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Yoga and wine combine in new class at 103 Hot Pilates

Hot yoga is known to improve mood and health through the power of stretching, relaxing and drinking wine.

Yes, wine.

103 Hot Pilates & Yoga, 4245 S. Grand Canyon Drive, Suite 118, plans to introduce a Yoga by the Glass class on the 13th of each month that will infuse wine and yoga.

The wine is to help participants loosen up, according to manager ErikaRae Theobald-Grant.

“We’re not saying that it gives you courage, but it gives the average yogi a chance to do something different with their practice,” Theobald-Grant said. “It might also bring in people who normally wouldn’t try the class, like fitness people who don’t practice yoga.”

The idea came about after Theobald-Grant attended the class at a different studio. After speaking with 103 owner Jack Langley, Theobald-Grant was given permission to host the class if she came up with a clever name.

“I was out to dinner one night, and I saw ‘wine by the glass’ on the menu,’ ” she said. “I instantly thought, ‘Oh, this totally works.’ ”

Theobald-Grant said her sister, Katie, who also works at the studio, suggested hosting the class on the 13th of every month to play off the studio’s 103 branding.

“Since it will fall on random days each month, it will give clients more opportunities to attend,” Theobald-Grant said. “It will also give all the instructors a chance to teach it as well.”

While there is no limit on the amount one can drink, Theobald-Grant said wine consumption should be done in moderation.

“People will be driving from here after the class, so mind your drinking and drink responsibly,” she said.

The studio held its grand opening in January and hosts a variety of Pilates and yoga classes, including Barefoot Boot Camp, Candlelight Yoga and Extreme Pilates.

To prepare for class, instructor Mark Balfe-Taylor recommends hydrating thoroughly, getting a good night’s sleep and refraining from eating at least three hours before class.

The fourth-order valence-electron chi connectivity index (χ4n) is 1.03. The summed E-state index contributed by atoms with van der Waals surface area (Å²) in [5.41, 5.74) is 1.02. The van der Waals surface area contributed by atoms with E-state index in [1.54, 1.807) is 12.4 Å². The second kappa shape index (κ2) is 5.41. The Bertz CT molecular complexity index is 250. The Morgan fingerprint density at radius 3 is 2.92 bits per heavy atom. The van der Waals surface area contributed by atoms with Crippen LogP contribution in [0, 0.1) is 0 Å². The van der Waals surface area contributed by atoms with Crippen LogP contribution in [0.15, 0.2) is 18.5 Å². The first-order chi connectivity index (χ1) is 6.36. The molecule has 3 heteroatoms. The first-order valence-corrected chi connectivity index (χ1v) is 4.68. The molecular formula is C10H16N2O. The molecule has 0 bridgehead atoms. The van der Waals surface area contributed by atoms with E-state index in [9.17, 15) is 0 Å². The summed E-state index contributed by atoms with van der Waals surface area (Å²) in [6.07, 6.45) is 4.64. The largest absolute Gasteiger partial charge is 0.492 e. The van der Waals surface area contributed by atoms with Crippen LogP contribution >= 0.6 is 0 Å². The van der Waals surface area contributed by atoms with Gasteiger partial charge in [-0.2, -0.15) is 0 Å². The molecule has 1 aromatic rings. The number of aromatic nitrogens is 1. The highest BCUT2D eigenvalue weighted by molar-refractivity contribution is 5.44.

“You should drink very little throughout the class,” he said. “If you have to drink a lot, you’re not hydrated well enough and that can lead to some negative experiences.”

The classes are conducted in a room set to a maximum of 103 degrees, though some are hosted in cooler and drier temperatures. Instructors also gauge the temperature by the body heat index.

“We’re not trying to kill our students,” Theobald-Grant said. “Depending on how hard they’re working, we’ll open the door, turn down the heat or turn off the humidity if it gets too overwhelming.”

Theobald-Grant said practicing yoga and Pilates in a heated room allows participants to warm up faster, stretch muscles deeper and sweat out more toxins. The classes are designed for participants of all ages and experience levels.

“I was the super inflexible guy who couldn’t touch my toes, dragged to class by my girlfriend,” Balfe-Taylor said. “Once I started seeing changes in my body, I was inspired to share that with other stiff, inflexible, rigid people like myself.

“I think (heat Pilates and yoga) is the first step for people like that because the heat helps them. I never enjoyed the heat, but it’s necessary. You enjoy the effects after.”

Classes are scheduled from 6 a.m. to 8:15 p.m. Monday through Friday, 8 a.m. to 7:15 p.m. Saturday and 9 a.m. to 7 p.m. Sunday. The drop-in rate is $20, and an unlimited monthly pass is $99. Additional options are available.

For more information, visit or call 702-586-3103.

Contact Southwest/Spring Valley View reporter Caitlyn Belcher at or 702-383-0403.